Elene Johnston’s Instant Pot has been sitting in her cabinet for three months. Unused.
But after attending an Instant Pot book author’s cooking class Tuesday in Second Harvest’s television-quality kitchen, she’s ready to fire up her pressure cooker.
“Now I’m not afraid to use it,” Johnston said.
Second Harvest, a local nonprofit food bank in Spokane, uses the kitchen mostly to teach low-income families kitchen skills and how to cook healthy meals using donated ingredients, which mostly come from grocery stores in Spokane. The classes are free.
Tuesday’s class with Laurel Randolph, the author of “The Instant Pot Electric Pressure Cooker Cookbook” was a little different.
Second Harvest partnered with Northwest Passages Book Club by The Spokesman-Review to host Randolph for the class, and proceeds from the ticket sales went to hosting more classes. The nonprofit hosts the classes at the kitchen in its warehouse at 1234 E. Front Ave.
Randolph cooked up a potato, spinach, cheese and bacon soup in an Instant Pot for the audience.
“It’s funny doing a demo in an Instant Pot because you can’t see anything,” she said before cooking began.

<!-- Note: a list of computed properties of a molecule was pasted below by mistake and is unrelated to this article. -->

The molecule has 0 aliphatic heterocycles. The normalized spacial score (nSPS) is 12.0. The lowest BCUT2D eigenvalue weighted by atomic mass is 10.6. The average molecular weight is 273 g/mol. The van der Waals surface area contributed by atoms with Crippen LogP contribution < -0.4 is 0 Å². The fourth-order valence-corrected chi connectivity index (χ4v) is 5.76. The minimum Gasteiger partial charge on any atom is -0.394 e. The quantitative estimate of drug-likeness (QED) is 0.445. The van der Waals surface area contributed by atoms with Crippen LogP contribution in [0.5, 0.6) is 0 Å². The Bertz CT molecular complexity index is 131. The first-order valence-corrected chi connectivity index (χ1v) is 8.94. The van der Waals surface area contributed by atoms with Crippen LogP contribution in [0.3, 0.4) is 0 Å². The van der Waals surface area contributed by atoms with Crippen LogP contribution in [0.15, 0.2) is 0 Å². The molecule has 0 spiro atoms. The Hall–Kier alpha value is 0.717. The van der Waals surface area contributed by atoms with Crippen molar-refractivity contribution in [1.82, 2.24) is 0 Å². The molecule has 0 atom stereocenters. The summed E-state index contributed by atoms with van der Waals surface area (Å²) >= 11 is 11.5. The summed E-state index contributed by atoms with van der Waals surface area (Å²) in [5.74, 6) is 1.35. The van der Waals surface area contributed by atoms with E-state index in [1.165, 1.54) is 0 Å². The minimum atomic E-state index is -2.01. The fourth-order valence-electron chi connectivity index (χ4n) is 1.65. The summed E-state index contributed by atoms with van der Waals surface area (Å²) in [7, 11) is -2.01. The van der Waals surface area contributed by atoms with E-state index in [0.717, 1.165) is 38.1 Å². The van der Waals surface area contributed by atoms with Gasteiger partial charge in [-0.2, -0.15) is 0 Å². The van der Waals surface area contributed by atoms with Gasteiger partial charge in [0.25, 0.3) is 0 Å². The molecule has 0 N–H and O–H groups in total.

But what the 15 or so people in the audience did see was the ingredients go in to the pressure cooker. They saw about 15 minutes pass, a plume of steam rising into the air as it depressurized and after some immersion blending, vibrant green soup being ladled into bowls.
“This is kind of a perfect holiday recipe because it’s green,” Randolph said.
Randolph is teaming up with Top Chef contestant Chad White for another round of Instant Pot cooking at a Northwest Passages’ event Wednesday night. All proceeds from ticket sales for the show will go to Second Harvest, too. Wednesday’s show will feature a four-course meal using Instant Pots at The Spokesman-Review. The event is sold out.
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